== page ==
The Doozer’s songcraft is very direct, clearly not mediated by any concerns other than clear self-expression. Flying Bird is quietly special: not much stands out from these pretty tunes on first listen, but you’ll soon fall into its great depth and string-draped beauty. Released by Golden Lab as a 180g vinyl LP, limited to just 300 copies.
Vinyl LP £14.99 ROWF 71
180g vinyl LP on Golden Lab. Edition of 300 copies.
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- Flying Bird by The Doozer
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‘The Doozer’ is, of course, a man from Cambridge with a guitar, a voice and a set of pop tunes of the psychedelic variety. Said tunes are, naturally, ‘disparate and slow-burning’, it says here. Great, just what I need when I have approximately 15 minutes left to finish writing this review, re-read and spell-check it, before sending it to Clint.
It’s actually, happily, quite a jaunty and instant start. Doozie’s voice is clarion and direct despite an habitually deadpan delivery. It’s a vocal performance deceptively uninhibited by any hint of emotion, as if recorded in a parallel universe where Nick Drake never existed. The songs are pleasant and songwriter-ly, sometimes even a bit jangle-poppy through the milieu of psych-folk and in its wistful country airs. ‘Village’ bounces along as Dooz loosely strums his guitar with the backing of an equally loose assemblage of musicians on electric guitar, bass and drums. I can imagine with a few listens some exquisite songs emerging fully-formed from what initially sound like sketches. It’s a slightly ramshackle approach that is charmingly engaging and the simple riff that rings through ‘Burning Flags’ -- what would seem to be an anti-war song, which would be cool -- is immediately striking, ensuring that many listeners will come back to discover more.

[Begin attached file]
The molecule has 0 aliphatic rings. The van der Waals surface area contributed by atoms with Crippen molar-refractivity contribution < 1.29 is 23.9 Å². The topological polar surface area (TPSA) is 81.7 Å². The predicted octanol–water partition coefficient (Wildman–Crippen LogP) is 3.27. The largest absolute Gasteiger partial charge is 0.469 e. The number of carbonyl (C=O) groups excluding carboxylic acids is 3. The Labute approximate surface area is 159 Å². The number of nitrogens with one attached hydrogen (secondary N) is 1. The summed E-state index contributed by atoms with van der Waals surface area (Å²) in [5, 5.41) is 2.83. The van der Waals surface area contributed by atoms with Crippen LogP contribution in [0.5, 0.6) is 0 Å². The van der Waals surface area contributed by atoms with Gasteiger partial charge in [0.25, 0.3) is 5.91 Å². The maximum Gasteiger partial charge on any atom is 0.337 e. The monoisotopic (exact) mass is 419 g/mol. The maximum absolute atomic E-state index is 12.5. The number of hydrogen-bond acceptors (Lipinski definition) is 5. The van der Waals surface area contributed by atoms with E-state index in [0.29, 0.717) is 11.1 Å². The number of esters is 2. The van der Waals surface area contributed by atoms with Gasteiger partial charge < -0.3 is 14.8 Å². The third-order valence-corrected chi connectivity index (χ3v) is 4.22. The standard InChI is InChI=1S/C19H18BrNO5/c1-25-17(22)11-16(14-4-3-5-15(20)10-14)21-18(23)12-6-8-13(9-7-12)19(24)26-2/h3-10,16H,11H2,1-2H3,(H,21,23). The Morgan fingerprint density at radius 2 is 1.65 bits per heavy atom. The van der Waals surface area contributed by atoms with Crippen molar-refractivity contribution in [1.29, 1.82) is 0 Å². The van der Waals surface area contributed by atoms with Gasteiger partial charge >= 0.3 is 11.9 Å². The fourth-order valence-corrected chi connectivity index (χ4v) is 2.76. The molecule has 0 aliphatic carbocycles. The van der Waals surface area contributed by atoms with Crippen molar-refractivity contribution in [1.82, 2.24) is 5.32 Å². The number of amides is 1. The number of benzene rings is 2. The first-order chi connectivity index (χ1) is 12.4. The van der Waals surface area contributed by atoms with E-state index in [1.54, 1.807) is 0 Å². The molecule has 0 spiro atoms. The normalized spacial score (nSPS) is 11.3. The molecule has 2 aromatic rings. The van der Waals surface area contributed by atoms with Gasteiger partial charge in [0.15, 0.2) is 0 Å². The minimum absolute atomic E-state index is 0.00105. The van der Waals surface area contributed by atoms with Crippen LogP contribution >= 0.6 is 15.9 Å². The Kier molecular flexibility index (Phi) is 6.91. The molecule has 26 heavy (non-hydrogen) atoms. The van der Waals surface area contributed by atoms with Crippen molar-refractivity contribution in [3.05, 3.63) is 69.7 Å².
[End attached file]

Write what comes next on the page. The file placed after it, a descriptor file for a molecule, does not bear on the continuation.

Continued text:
‘Flying Birds’ slightly obviously, perhaps, channels a Byrds-ian approach to pastoral, whimsical psychedelia. On side B, ‘Memory’ is the most immediately affecting song in the collection so far. Strumming, voice, even a little whistling. Simple, effective, stunning. It’s all refreshingly stripped-back, allowing the voice to coarse its way through unimpeded. I’m starting to like this guy a lot. ‘Farewell to the West’ closes the record with a sprawling, acid-tinged, horizontal alt-country epic. I think I’ll give it another spin.
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